The latest on the Disability Bill in NGR

I wasn't sure what to make of the passing of the Disability Bill by the lower chambers of the country's law-making assembly-the House of Representatives. It was sponsored by Abike Dabiri-Erewa, a vibrant female member of House of Representatives (a truly nice compliment- not because she's female but because she is really making impact both within and without her constituency unlike the vast majority of her counterparts.)

Courtesy of Africanexaminer website
Apparently there was some really stiff resistance from the other members. About two years ago, the current president passed the Bill which went through lots of hassles in his predesessor's time-more than 7years!The President refused to sign it into law before he was sworn in.

Which now means the process has to start all over again. Who knows how long it will take this time?

*sigh sigh*

Thursday, 3 May 2012

Ted Evans- Deaf filmmaker

Recently I posted about a Deaf filmmaker who was embarking on a project on role models for deaf people in London. Good news! He has finished that project which is called 'From us to you'.

And with his expressed permission, I'd like you to have a look at it through this link:

And also pass it on to others.

Well done Ted!

Saturday, 28 April 2012

'Deaf and dumb' 'Deaf and dumb'

If I was to be paid a tenner for hearing that phrase (along with 'deaf and mute') since the beginning of the year, I tell you that I'll become a thousandairesS.. o joke!

Seeing that many people are not able or fail to connect the necessary dots between hearing and speaking ab nitio, I have had to ask them to imagine what it means to speak the way they do. Did they imagine it into existence?  How do they know the 'I' in words should be pronounced as an 'ee' or an 'ai' without looking at a dictionary or hearing someone say it.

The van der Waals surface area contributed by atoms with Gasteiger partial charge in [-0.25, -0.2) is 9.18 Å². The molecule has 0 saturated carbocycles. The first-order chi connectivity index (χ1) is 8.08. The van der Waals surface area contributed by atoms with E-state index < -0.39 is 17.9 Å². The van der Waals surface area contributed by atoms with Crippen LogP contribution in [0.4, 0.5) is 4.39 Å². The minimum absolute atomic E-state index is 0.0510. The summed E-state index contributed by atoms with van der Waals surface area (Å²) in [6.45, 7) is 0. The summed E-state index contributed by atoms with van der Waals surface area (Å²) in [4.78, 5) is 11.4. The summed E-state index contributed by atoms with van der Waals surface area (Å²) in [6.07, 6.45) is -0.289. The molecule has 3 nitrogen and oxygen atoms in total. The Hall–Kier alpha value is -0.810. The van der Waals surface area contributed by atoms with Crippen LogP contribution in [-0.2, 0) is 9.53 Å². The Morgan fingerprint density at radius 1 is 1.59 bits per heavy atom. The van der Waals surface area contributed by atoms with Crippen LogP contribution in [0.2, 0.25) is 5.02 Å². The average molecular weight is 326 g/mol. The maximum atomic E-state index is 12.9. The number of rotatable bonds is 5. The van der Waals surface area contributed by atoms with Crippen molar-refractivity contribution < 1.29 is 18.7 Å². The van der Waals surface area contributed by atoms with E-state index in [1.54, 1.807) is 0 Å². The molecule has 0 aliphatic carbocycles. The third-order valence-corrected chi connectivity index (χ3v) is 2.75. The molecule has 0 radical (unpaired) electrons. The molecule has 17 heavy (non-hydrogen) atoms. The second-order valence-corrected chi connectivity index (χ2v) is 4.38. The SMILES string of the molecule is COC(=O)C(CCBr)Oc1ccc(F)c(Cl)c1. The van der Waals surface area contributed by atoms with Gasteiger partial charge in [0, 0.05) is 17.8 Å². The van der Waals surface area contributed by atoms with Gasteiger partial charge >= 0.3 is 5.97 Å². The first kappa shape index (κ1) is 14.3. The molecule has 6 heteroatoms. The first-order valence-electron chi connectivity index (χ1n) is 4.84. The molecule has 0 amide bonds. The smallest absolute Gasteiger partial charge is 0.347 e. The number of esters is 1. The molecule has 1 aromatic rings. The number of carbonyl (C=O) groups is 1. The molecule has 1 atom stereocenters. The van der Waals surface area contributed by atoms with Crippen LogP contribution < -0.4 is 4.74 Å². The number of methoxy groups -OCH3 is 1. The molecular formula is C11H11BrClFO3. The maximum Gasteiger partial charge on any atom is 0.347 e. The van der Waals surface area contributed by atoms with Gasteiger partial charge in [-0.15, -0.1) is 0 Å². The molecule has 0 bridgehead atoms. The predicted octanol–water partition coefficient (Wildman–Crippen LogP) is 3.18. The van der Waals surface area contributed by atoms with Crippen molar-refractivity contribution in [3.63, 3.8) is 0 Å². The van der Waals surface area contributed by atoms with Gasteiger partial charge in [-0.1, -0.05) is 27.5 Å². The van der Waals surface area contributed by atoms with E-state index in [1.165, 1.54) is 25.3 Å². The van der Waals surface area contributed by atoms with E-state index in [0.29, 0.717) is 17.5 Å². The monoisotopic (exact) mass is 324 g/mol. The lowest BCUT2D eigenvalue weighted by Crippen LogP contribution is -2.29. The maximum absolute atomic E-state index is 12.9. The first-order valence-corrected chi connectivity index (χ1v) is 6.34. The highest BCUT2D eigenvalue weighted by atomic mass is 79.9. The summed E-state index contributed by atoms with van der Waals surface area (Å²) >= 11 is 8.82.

Using the word 'dumb' is a no-no. Dumb in today's speak means 'stupid' and deaf people are certainly not that!  I have come across the usage of 'speech-impaired' as a politically correct term but I do not think that it is accurate. Simply because many deaf people CHOOSE not to speak or prefer to use sign language. Another word 'unvoiced' brings up some varying reactions as is the word 'silent'.

The word 'deaf' is enough and acceptable by for many deaf. There is no need to waste ink or carbon dioxide to add '...and dumb'. Really.

Thursday, 26 April 2012

Deaf discrimination

Yet again, I received another complaint about deaf people being discriminated against. I just cannot help but wonder if it is deliberate. I will recount and you can make up your mind on that.

Yesterday, I was told that in Adamawa State 105 Persons With Disabilities got employed by the state government (laudable effort in itself). But can you guess how many out of the 'fortunate' 105 were deaf? Guess? Guess again... Just TWO! Believe me, Adamawa State has a high proportion of deaf people and a number of them are educated. To make matters worse, none of the educated deaf was hired/appointed. Now don't get me would be nice for an uneducated deaf to work in their state Civil Service. What would they be working as a result of their illiteracy? I won't answer that questi